Former Ukrainian Press Secretary Iuliia Mendel.

Iuliia Mendel’s new book, “The Fight of our Lives: My Time With Zelenskyy, Ukraine’s Battle for Democracy, and What it Means to the World” details her work as press secretary for President Volodymyr Zelenskyy.

Mendel will discuss the book on Thursday, Sept. 15, at 7:30 p.m. at the Marcus Jewish Community Center of Atlanta with Bill Nigut, host of GPB’s Political Rewind. Tickets are available here. 

Mendel attended Taras Shevchenko National University of Kyiv, where she earned PhD in Ukrainian modern literature in 2012.  Before she was press secretary, she worked as a journalist at home and abroad. She was chosen for the position in 2019 out of roughly 4,000 candidates. 

“He was like a rock star,” she said about Zelenskyy. “Everybody wanted to work with him.” 

Reporter Newspapers caught up with Mendel ahead of her appearance at MJCCA.

This interview has been edited for clarity and length. 

Reporter Newspapers: Can you share a little bit about where you grew up and your experiences?

Iuliia Mendel: I was actually brought up in the Kherson region, which is now under Russian occupation. It’s in the South. It’s the only region that borders Crimea, which Russia annexed back in 2014, and it’s the only region that has two seasides. So we were often going to the beach when I was a small kid. My parents are doctors, both of them. We had grandparents in the countryside, and my parents lived in Kherson, which is the major city for the region. So before I entered university, I was living there with them. 

RN: What led you to journalism? 

IM: When I was a little kid, my first years I spent with my grandparents in the countryside. There is not much to do in the countryside, but they watched the news every night.  My grandmother, who was very close to me, said that the anchors on TV are the smartest people in the world. She created a small desire to be [like] the smartest people in the world, which actually grew up to be this big dream to be a journalist.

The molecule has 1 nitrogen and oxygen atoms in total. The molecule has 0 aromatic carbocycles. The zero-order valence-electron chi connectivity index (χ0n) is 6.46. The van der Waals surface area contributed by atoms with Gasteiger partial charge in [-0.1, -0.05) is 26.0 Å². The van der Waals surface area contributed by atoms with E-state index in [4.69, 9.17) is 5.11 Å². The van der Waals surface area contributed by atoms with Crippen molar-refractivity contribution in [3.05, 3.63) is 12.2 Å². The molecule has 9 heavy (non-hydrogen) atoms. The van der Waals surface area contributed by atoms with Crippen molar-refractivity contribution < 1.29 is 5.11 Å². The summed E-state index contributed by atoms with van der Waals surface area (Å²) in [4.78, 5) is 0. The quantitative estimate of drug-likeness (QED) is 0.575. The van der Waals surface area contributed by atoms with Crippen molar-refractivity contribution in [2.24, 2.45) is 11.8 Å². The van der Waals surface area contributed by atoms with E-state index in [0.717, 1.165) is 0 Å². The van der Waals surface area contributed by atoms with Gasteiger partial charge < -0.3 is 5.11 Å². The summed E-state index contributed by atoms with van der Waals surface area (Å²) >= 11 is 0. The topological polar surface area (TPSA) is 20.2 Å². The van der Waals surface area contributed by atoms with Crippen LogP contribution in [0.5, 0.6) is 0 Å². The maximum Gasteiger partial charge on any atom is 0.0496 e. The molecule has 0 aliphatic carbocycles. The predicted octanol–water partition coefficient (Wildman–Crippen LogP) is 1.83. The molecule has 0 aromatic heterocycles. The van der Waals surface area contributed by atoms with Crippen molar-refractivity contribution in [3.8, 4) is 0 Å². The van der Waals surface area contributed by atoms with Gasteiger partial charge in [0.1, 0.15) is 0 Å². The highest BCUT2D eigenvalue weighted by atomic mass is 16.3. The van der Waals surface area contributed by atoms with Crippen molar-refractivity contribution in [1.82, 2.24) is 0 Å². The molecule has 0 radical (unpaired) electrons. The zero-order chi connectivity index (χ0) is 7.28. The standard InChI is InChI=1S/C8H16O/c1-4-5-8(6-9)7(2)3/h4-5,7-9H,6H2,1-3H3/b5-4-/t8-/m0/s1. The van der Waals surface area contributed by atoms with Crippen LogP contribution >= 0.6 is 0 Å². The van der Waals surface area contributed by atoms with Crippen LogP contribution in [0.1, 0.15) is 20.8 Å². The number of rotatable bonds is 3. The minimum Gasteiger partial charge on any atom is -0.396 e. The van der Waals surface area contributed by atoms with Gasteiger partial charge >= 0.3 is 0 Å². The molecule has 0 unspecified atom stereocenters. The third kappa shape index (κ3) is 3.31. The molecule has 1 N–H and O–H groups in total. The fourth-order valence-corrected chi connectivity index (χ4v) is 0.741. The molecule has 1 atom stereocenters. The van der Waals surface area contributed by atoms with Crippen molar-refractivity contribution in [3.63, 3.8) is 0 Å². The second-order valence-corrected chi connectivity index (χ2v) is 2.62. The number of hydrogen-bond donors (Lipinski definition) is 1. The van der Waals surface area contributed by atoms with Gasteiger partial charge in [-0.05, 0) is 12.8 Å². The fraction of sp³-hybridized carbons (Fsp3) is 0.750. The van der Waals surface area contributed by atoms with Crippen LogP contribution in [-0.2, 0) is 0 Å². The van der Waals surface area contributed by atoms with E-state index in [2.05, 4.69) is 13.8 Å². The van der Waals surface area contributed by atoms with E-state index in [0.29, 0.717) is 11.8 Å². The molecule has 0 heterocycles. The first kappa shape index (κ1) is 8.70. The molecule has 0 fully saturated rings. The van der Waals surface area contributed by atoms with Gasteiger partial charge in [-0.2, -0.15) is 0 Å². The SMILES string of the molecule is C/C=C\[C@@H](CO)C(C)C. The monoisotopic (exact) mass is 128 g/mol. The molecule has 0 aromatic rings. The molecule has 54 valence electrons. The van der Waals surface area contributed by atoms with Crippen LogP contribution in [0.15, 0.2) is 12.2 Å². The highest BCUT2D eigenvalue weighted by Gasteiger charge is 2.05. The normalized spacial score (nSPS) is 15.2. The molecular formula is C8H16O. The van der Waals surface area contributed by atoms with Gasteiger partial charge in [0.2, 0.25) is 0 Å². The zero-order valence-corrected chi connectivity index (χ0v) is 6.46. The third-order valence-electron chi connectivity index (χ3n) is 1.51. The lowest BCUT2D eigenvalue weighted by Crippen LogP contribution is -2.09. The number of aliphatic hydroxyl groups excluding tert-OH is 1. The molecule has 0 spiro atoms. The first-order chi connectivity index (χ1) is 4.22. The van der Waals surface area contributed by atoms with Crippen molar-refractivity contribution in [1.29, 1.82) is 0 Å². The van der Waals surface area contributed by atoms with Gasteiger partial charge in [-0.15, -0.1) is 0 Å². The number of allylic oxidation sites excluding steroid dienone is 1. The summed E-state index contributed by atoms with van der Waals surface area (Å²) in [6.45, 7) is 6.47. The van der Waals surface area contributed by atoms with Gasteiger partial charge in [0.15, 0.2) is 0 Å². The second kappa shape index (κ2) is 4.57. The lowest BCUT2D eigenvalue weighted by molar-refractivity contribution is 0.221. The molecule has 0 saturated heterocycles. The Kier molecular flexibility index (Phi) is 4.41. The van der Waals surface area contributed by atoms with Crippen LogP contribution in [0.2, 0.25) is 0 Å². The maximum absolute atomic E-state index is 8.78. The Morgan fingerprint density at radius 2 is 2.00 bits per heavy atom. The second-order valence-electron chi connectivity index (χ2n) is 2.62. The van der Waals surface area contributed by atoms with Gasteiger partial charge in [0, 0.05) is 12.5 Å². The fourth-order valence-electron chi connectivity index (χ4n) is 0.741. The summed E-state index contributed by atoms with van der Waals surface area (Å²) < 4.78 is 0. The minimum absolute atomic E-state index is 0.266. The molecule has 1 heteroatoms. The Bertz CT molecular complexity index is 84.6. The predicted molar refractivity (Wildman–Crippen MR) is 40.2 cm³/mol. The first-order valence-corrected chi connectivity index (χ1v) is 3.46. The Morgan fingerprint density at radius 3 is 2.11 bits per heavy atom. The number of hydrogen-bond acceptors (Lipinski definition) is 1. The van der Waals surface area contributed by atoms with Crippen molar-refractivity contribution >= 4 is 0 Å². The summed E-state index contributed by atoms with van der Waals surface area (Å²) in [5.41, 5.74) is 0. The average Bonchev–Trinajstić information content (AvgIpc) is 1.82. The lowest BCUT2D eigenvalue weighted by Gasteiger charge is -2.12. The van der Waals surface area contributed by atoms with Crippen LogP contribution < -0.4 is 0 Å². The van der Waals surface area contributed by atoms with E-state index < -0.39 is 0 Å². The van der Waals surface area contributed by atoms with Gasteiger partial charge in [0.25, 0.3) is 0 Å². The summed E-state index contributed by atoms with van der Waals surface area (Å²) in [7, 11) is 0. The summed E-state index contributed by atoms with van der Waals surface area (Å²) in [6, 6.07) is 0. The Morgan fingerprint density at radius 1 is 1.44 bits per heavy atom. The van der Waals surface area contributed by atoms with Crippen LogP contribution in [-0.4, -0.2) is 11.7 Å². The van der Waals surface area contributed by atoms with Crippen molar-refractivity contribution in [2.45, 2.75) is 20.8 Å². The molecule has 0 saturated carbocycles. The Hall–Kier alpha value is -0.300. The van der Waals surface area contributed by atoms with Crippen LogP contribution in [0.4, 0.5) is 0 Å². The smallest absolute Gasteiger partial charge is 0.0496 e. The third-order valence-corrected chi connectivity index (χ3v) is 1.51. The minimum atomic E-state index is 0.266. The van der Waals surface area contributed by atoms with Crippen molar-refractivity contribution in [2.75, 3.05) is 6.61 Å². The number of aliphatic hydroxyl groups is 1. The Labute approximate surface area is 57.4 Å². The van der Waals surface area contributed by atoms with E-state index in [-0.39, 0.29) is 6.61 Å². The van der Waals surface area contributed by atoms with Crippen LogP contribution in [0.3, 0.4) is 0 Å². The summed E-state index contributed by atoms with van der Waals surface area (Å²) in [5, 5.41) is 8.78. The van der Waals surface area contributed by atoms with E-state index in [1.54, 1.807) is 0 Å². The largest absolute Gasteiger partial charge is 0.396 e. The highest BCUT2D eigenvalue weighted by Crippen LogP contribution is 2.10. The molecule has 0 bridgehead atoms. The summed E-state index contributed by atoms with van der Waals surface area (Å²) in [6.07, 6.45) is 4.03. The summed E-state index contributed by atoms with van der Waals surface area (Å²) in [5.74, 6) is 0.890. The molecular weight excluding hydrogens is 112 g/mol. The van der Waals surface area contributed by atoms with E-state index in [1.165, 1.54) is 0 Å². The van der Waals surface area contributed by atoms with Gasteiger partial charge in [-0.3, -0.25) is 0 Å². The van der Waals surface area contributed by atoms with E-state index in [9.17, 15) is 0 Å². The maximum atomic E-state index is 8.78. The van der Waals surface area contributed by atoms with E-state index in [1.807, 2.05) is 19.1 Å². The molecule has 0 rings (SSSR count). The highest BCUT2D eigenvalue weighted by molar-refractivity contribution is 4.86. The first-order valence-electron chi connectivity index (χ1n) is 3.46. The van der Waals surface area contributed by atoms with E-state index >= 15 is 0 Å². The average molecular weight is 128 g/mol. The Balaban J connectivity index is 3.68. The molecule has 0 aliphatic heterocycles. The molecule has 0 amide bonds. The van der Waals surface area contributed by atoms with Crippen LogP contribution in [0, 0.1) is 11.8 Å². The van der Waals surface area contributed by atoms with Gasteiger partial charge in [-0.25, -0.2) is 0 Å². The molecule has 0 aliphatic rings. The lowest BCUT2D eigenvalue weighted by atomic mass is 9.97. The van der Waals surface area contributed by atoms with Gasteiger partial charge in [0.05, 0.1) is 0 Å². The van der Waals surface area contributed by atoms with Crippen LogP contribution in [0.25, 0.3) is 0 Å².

RN: Can you talk about the process and transition to becoming press secretary? 

IM: It was very, very difficult.  It was not … only the president who selected me. They hired an HR team, so there were several steps, and the last was the conversation with the president.

There were about eight people. They pretended to be sharks who were attacking me as press secretary, and I needed to respond to all the questions – a lot of questions, very stressful. But I think that Volodymyr Zelenskyy made the point to select me when I answered his question, what was my motivation to work for him? 

I said, “You know, if a man from a poor background, from some very provincial town in Ukraine can become the president of the country in a fully transparent and democratic way – which happened, actually – and if me, a girl from also a very poor background can win this competition and become your first secretary, what is this if not a Ukrainian dream, where everyone can become what they want?” I think then, he saw that we shared one vision for the country, and he hired me. 

RN: What are some of the things you had to handle during your tenure as press secretary? 

IM: It’s the toughest, most difficult job that I’ve done, but it’s also the most exciting one. There were a lot of challenges. We had a lot of pressure from Russia. Russia has been pressuring Ukraine for all its independence. There was a lot of disinformation … President Zelenskyy was always saying that disinformation is already a weapon that is working … that we needed to be more concerned about it.

I was dealing with huge waves of disinformation, fakes, all the time. I was one of the first targets for attack … [People were] attacking me for how I looked, for how I behaved, for how I spoke. They were saying that I would have affairs with the president – you know, anything that somebody can come up with. Russian TV spread it so hugely that it was all over post-Soviet space. I even got calls from Kyrgyzstan and Belarus. It was a very terrible thing to go through.